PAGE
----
Wednesday, December 23, 2015

Ghosts in the Shelves

While you were searching for a particular book today, you found a ghost in one of the shelves.  Intrigued by the discovery, you soon found several more.



The ghosts were tangible enough formats, some of them the standard 6 x 9 formats of many American hardcover books, others a tad smaller at 5 1/2 x 8 1/4, one a whopping and nostalgia-laden 7 x 10.  Others were in a format you've come to miss with its unnoticed exit in the explosion of the e-reader and e-book, the massmarket paperback.  All are ghosts because in one way or another, their publishers have disappeared.

In the process of your browse, you realized you'd begun a collection of some of the many books you acquired, then edited while at your first major publishing job, Sherbourne Press.  Between your departure from Sherborne, through your move to Dell, many of your signed copies are gone.  You particularly miss Larry Lipton's scrawl across the copy of The Erotic Revolution.  "After all we've been through..." it said.

Some of these ghosts in yourself are about to become involved in a mixed metaphor; they are archaeology, the relics of the past, abandoned, sold, subsumed.  Indeed, at one time, when you ran the Los Angeles office for the Dell massmarket line, and your primary rival was Bantam Books, you were directed to have the receptionist at your Wilshire Boulevard office announce, "Dial, Delacorte, Dell," putting the hardcover force of more substantial hardcover books ahead of Dell.
At one point, you instructed the receptionist to add Laurel Books to the litany because you especially liked the Laurel YA list and its editor.  But.  In one of your weekly phone meetings, you were told, "Mrs. Meyer [the Publisher] does not appreciate your addition.  She wishes to remind you that your primary target is the massmarket original novel and the motion picture tie-in."

Today, what was once Dial, Dell, Delacorte, is merged with, among other things such as Doubleday Books, the old arch rival, Bantam Books, which is all owned by the German conglomerate, Bertelsmann.  

About a year ago, as you sat at coffee with former Bantam editor-in-chief, Marc Jaffee, and Sales Manager, Fred Klein, Jaffee tossed out the notion that the three of you should start your own venture, with the logo OFB, which you would not decode for anyone, but which meant Old Fart Books.

A respected colleague, who once ran--and well--the now defunct Avon Books, has started his own logo, Overlook Press.  Another old pal, Sol Stein, was publisher of Stein and Day.  Jerry Gross was editor for Paperback Library, now gone.  You also have a few titles from a lower-tier massmarket publisher, Lion Books, who published your pal, Day Keene.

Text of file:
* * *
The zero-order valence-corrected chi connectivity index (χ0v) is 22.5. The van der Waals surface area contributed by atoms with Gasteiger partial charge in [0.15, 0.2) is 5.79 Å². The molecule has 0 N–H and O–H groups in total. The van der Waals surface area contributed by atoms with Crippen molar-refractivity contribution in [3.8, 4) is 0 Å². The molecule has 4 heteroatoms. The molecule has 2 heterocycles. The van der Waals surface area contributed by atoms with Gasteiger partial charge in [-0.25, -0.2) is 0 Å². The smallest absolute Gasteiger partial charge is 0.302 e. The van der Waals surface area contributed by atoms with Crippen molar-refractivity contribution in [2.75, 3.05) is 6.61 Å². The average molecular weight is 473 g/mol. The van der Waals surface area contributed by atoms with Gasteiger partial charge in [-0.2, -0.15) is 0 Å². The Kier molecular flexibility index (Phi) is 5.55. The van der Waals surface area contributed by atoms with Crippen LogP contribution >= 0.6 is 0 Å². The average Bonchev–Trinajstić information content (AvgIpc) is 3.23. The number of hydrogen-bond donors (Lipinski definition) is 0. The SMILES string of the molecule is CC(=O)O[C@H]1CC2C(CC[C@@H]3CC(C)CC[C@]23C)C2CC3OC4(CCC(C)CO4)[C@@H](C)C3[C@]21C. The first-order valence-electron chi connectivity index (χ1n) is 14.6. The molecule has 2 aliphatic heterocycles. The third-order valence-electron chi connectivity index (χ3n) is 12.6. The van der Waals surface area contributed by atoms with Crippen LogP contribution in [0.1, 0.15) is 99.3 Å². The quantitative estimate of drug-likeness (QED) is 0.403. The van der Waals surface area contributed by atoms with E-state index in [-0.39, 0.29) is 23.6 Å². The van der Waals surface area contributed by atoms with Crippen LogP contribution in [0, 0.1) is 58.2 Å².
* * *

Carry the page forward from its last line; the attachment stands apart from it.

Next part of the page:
At the mention of Lion, you also have a hardcover and trade paper edition of a Lionshead [English for Lowenkopf] biography of Dashiell Hammett, written by the legendary, unceasingly prolific William Francis Nolan.

There are ghosts representing authors you grew up on--Bill S. Ballinger, Frank Gruber, Steve Fisher, Chad Oliver--as well as a ghost of the trend-setting massmarket original mystery novels from Gold Medal.  There are Ace Books, two novels printed so that when you finish one, then turn the book over, the back cover has become the front cover for the second novel.  There are Kozy Books, at least one Pocket Book, which was the company run by Ian Ballentine, and a favored series, the Dell Mystery paperbacks, with the map of the crime scene on the back cover.

You should not forget NAL, New American Library, once presided over by Edward "Ned" Chase, a man you considered a role model.  You can forget and have forgotten the second- or third-tier paperback reprint house presided over by the estimable Agnes Birnbaum, to whom you used to lease the paperback rights to your acquisitions that barely broke even.  In your shelves are also Pyramid Books and at least one Graphic.

How, how indeed, could you forget Athena Books, which published a pseudonymous novel of yours, written to finance a riotous week in San Francisco with a girl you were sure you loved and, as it turned out, did.  On that riotous week, you took her to a bistro called El Matador, where the owner said something ought to be done about you bringing an under-aged person into its amazing depths.  He never said what, but that was also the beginning of your friendship with him to the point where you edited over ten of his books.

There is great comfort to be had in ghosts.

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